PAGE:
A sickly Jack Russell Terrier puppy, sold online despite being underage, has become one of the faces of Mayhew’s Christmas campaign ‘I am NOT an Impulse Buy’, raising awareness of the plight of dogs bought on impulse online – only to find themselves in rescues soon afterwards. Luna was illegally sold online, via a buy-and-sell website, despite being underage and having suspected mange.

Mayhew’s Dog Adoption Officer, Lisa Guiney, said, “The breeder had told the owner that she was 10 weeks old, but in fact she was approximately six weeks old. It’s illegal to sell a puppy under the age of eight weeks old. After meeting the breeder in a car park, the ill-informed owner took Luna home with them that day.

“Unfortunately as soon as they got Luna home, the owner noticed she was scratching herself all the time and had severe diarrhoea, so they decided to take her to their local vet to get her checked over. The vet suspected that Luna had mites, but sadly the owner couldn’t afford the tests to determine what was wrong, so Luna was brought into Mayhew.”

At Mayhew’s on-site Community Vet Clinic, Luna was treated for suspected sarcoptic mange, which is a highly contagious skin disease that can be passed onto other animals and humans.

We urge people to think responsibly about where they get their pets from and consider adopting a rescue dog from a reputable shelter, as they are full of gorgeous canines waiting for loving homes

Mayhew’s Vet, Dr Emily Richardson, said, “Luna was presumed to have sarcoptic mange due to skin lesions on her outer ear, hocks and elbows. We conducted a full dermatological examination, but no parasites were observed with a microscope following skin scrapes. Sampling can sometimes fail to show parasites in infected dogs and due to the fact that this parasitic infection can be highly contagious and spread to humans, we decided to treat her for sarcoptic mange.

“Luna was treated with a topical drug that kills mites. She was also given a course of antibiotics due to a secondary bacterial skin infection, which was a result of skin damage from scratching. After three weeks, her skin condition improved and she is no longer considered infectious. Luna has now fully recovered and is a very healthy and happy puppy.”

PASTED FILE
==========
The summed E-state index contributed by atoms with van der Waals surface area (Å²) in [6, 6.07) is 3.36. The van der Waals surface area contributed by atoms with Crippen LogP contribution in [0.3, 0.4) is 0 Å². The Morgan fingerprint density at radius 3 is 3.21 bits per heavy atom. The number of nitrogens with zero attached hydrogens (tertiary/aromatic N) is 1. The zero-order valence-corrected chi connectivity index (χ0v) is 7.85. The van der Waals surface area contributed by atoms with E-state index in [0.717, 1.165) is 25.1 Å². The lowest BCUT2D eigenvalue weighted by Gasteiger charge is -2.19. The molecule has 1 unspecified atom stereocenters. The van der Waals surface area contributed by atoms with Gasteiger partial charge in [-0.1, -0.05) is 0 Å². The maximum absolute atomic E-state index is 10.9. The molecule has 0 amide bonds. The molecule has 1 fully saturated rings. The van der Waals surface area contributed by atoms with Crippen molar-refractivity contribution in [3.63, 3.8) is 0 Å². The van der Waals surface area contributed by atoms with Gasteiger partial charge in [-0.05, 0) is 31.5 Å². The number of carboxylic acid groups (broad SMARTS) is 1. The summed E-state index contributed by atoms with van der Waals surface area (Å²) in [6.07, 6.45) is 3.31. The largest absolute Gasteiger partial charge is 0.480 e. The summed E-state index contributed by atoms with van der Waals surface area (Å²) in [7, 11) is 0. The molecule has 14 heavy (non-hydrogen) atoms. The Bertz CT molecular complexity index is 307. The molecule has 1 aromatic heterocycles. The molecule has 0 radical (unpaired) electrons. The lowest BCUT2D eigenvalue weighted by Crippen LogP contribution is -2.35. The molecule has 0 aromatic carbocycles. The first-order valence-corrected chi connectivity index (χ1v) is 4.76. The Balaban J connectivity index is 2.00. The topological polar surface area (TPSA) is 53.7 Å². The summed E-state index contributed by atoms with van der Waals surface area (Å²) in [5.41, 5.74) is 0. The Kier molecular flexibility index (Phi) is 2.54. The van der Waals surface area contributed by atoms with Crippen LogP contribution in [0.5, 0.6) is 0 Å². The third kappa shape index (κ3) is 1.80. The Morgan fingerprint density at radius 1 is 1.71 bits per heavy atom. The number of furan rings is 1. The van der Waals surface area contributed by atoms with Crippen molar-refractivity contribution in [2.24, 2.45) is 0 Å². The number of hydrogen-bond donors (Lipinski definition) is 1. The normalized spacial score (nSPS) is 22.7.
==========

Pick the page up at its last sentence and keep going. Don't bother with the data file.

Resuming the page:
Luna was lucky: she was nursed back to health and has since found a new home. Many puppies bred to be sold around this time of the year are not so fortunate, and it’s not rare for a puppy bought on impulse to become ill due to being bred in puppy farms, or to wind up in rescue because the new owners did not give enough thought to the time and commitment a dog requires.

Lack of research before getting a pet means many owners have an incomplete understanding of what a pet needs for a healthy, happy life

Dog Adoption Officer, Lisa Guiney, added, “The previous owner said they had also developed itchy skin lesions since buying the puppy. Luna’s story not only highlights the risk of buying a sick puppy online, resulting in unexpected vet fees, but also the health risk it poses to the owner, family members and other animals. We urge people to think responsibly about where they get their pets from and consider adopting a rescue dog from a reputable shelter, as they are full of gorgeous canines waiting for loving homes.”

This year, Mayhew has collaborated with Ravensbourne University to produce a campaign video, ‘I am NOT an Impulse Buy’, to raise awareness of the increasing trend of buying pets impulsively online and via apps and later ending up in rescue shelters.

“Lack of research before getting a pet means many owners have an incomplete understanding of what a pet needs for a healthy, happy life,” a Mayhew statement reads. “They should be aware of the five animal welfare needs that must be met, which include the need for a suitable diet and environment and to be protected from pain, injury, disease and suffering.”

For more information on Mayhew’s ‘I am NOT an Impulse Buy’ campaign, click here.

Images by Mayhew.

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